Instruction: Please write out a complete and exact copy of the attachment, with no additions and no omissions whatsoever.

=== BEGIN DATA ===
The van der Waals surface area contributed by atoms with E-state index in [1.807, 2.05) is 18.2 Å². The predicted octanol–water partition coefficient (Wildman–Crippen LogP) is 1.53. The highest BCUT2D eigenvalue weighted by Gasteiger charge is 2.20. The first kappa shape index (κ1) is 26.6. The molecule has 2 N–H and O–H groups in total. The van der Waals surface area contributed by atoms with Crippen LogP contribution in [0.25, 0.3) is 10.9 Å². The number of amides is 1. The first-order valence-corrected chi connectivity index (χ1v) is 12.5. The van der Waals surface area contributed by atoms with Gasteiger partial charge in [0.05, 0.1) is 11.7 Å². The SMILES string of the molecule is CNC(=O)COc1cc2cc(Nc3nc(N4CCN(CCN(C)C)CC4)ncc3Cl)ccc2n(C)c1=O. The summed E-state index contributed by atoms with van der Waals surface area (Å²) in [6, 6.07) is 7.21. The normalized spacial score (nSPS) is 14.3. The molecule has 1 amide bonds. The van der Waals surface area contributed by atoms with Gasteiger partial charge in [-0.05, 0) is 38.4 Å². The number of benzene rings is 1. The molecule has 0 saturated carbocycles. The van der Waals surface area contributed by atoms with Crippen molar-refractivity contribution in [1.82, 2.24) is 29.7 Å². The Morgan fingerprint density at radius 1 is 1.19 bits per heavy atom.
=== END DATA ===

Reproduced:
The van der Waals surface area contributed by atoms with E-state index in [1.807, 2.05) is 18.2 Å². The predicted octanol–water partition coefficient (Wildman–Crippen LogP) is 1.53. The highest BCUT2D eigenvalue weighted by Gasteiger charge is 2.20. The first kappa shape index (κ1) is 26.6. The molecule has 2 N–H and O–H groups in total. The van der Waals surface area contributed by atoms with Crippen LogP contribution in [0.25, 0.3) is 10.9 Å². The number of amides is 1. The first-order valence-corrected chi connectivity index (χ1v) is 12.5. The van der Waals surface area contributed by atoms with Gasteiger partial charge in [0.05, 0.1) is 11.7 Å². The SMILES string of the molecule is CNC(=O)COc1cc2cc(Nc3nc(N4CCN(CCN(C)C)CC4)ncc3Cl)ccc2n(C)c1=O. The summed E-state index contributed by atoms with van der Waals surface area (Å²) in [6, 6.07) is 7.21. The normalized spacial score (nSPS) is 14.3. The molecule has 1 amide bonds. The van der Waals surface area contributed by atoms with Gasteiger partial charge in [-0.05, 0) is 38.4 Å². The number of benzene rings is 1. The molecule has 0 saturated carbocycles. The van der Waals surface area contributed by atoms with Crippen molar-refractivity contribution in [1.82, 2.24) is 29.7 Å². The Morgan fingerprint density at radius 1 is 1.19 bits per heavy atom.